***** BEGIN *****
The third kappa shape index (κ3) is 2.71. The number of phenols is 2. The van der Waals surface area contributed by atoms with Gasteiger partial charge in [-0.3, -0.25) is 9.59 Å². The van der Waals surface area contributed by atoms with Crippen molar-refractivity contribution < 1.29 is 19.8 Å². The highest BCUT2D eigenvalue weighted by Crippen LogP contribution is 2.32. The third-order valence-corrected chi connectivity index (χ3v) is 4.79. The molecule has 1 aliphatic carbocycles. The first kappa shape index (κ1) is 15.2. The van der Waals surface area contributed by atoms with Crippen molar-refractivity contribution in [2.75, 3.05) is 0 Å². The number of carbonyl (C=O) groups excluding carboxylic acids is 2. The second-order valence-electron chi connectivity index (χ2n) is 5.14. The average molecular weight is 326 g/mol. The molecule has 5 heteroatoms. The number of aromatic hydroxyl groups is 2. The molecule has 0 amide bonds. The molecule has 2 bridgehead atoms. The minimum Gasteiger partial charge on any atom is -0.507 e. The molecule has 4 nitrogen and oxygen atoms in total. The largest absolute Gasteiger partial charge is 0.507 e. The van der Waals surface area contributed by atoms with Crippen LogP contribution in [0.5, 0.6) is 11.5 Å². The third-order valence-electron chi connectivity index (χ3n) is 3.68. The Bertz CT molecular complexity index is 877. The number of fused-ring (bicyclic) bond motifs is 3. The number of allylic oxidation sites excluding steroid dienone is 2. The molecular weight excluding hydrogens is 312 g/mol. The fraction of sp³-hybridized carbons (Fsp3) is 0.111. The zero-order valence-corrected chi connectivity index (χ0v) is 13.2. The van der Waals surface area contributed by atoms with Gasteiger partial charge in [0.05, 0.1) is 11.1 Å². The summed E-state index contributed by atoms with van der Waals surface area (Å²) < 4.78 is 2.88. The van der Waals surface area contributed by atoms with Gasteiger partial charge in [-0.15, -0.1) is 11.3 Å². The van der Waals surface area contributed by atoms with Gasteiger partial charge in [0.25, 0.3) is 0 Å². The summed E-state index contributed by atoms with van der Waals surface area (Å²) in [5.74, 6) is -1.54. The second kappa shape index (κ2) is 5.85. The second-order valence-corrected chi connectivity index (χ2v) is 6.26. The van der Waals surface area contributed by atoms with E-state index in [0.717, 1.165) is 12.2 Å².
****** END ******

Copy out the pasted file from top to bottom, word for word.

The third kappa shape index (κ3) is 2.71. The number of phenols is 2. The van der Waals surface area contributed by atoms with Gasteiger partial charge in [-0.3, -0.25) is 9.59 Å². The van der Waals surface area contributed by atoms with Crippen molar-refractivity contribution < 1.29 is 19.8 Å². The highest BCUT2D eigenvalue weighted by Crippen LogP contribution is 2.32. The third-order valence-corrected chi connectivity index (χ3v) is 4.79. The molecule has 1 aliphatic carbocycles. The first kappa shape index (κ1) is 15.2. The van der Waals surface area contributed by atoms with Crippen molar-refractivity contribution in [2.75, 3.05) is 0 Å². The number of carbonyl (C=O) groups excluding carboxylic acids is 2. The second-order valence-electron chi connectivity index (χ2n) is 5.14. The average molecular weight is 326 g/mol. The molecule has 5 heteroatoms. The number of aromatic hydroxyl groups is 2. The molecule has 0 amide bonds. The molecule has 2 bridgehead atoms. The minimum Gasteiger partial charge on any atom is -0.507 e. The molecule has 4 nitrogen and oxygen atoms in total. The largest absolute Gasteiger partial charge is 0.507 e. The van der Waals surface area contributed by atoms with Crippen LogP contribution in [0.5, 0.6) is 11.5 Å². The third-order valence-electron chi connectivity index (χ3n) is 3.68. The Bertz CT molecular complexity index is 877. The number of fused-ring (bicyclic) bond motifs is 3. The number of allylic oxidation sites excluding steroid dienone is 2. The molecular weight excluding hydrogens is 312 g/mol. The fraction of sp³-hybridized carbons (Fsp3) is 0.111. The zero-order valence-corrected chi connectivity index (χ0v) is 13.2. The van der Waals surface area contributed by atoms with Gasteiger partial charge in [0.05, 0.1) is 11.1 Å². The summed E-state index contributed by atoms with van der Waals surface area (Å²) < 4.78 is 2.88. The van der Waals surface area contributed by atoms with Gasteiger partial charge in [-0.15, -0.1) is 11.3 Å². The van der Waals surface area contributed by atoms with Gasteiger partial charge in [0.25, 0.3) is 0 Å². The summed E-state index contributed by atoms with van der Waals surface area (Å²) in [5.74, 6) is -1.54. The second kappa shape index (κ2) is 5.85. The second-order valence-corrected chi connectivity index (χ2v) is 6.26. The van der Waals surface area contributed by atoms with E-state index in [0.717, 1.165) is 12.2 Å².